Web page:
Editor’s Note: March 2019 Issue

Editor’s Note: March 2019 Issue

Our March 2019 issue is a special issue on veterans, with Susannah Ural serving as guest editor. Below you will find her note of introduction. To access these articles, you can purchase a copy of the issue or subscribe to the journal. It will also be available (in March) on Project Muse.

In 2015, James Marten, Brian Matthew Jordan, Barbara Gannon, and Wayne Wei-siang Hsieh offered broad analyses of veterans within a national and global context in this journal’s first special issue on veterans. Their work reflected a strong body of scholarship that has continued to grow and enrich our understanding of veterans’ readjustment to civilian life, the challenges they faced as their age advanced and their health declined, and the battles they waged over how their service would be remembered and who would tell that story.

But for all of this rich scholarship, significant holes and flawed interpretations remain in our work on veterans, which this special issue seeks to fill. Scholars are well versed, for example, in the tensions that existed between northern civilians and Union soldiers who came home. But how did this relationship collapse? It began with eager, devoted aid workers volunteering time, energy, and capital to the plight of the soldier; with civilians raising funds for hospitals and supplies; with parades and meals prepared for men heading off to war. It ended in deeply entrenched resentment and miscommunication. That disconnect inspired Sarah Gardner’s article, which opens this issue. What caused such angst and such—from our perspective—coldness in civilian activists devoted to veterans in need? One source of that friction, Gardner observes, is Americans’ talent for honoring their battlefield dead and their habitual failure to care for soldiers who survive. Victorian concerns over the degrading influence of charity partly explains this failure, Gardner agrees, but her close study of a Pennsylvania chapter of the U.S. Sanitary Commission reveals something more. These were not simply Gilded Age reformers frowning at veterans who failed to meet society’s expectations. Relief workers truly struggled to reconcile their drive to uplift with their compulsion to maintain a stable society, but in the end, they sacrificed empathy in the name of stability.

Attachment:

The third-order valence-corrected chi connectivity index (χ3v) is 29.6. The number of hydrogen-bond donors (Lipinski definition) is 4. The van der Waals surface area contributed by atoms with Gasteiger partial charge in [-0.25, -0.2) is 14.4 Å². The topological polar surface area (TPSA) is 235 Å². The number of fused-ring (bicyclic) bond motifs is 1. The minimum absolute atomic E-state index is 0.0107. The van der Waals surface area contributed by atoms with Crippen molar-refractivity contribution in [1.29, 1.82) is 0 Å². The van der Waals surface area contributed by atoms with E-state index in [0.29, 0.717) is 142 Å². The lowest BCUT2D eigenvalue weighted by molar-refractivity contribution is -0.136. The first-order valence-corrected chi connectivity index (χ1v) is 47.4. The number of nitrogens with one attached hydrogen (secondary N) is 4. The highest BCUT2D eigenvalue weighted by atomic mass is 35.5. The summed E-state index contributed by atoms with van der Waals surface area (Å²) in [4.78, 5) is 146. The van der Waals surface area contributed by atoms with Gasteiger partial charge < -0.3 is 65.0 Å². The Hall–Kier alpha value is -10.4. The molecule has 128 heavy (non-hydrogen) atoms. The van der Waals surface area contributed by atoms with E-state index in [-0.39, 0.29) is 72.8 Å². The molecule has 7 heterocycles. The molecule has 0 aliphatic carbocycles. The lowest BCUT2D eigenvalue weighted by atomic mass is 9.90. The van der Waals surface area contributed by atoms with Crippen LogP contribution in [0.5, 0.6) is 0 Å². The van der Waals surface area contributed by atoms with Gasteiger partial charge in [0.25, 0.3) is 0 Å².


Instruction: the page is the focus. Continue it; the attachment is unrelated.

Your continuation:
By examining the metamorphosis of soldier to veteran—a puzzling process when, in the cases of most Confederates, there was no formal demobilization—Caroline Janney’s essay spotlights another gap in our understanding of veterans. Janney follows the soldiers of Gen. Robert E. Lee’s Army of Northern Virginia from Appomattox Court House through the post-surrender period, tracing moments of continued military order and discipline as soldier-veterans journeyed home as companies and even brigades. But that discipline was tenuous and often went unenforced by officers who, Janney observes, had no official authority and who, along with their men, resented the myriad symbols of what Union victory wrought: the unraveling of slavery, debilitating poverty, and armed occupation by both white and black Union soldiers.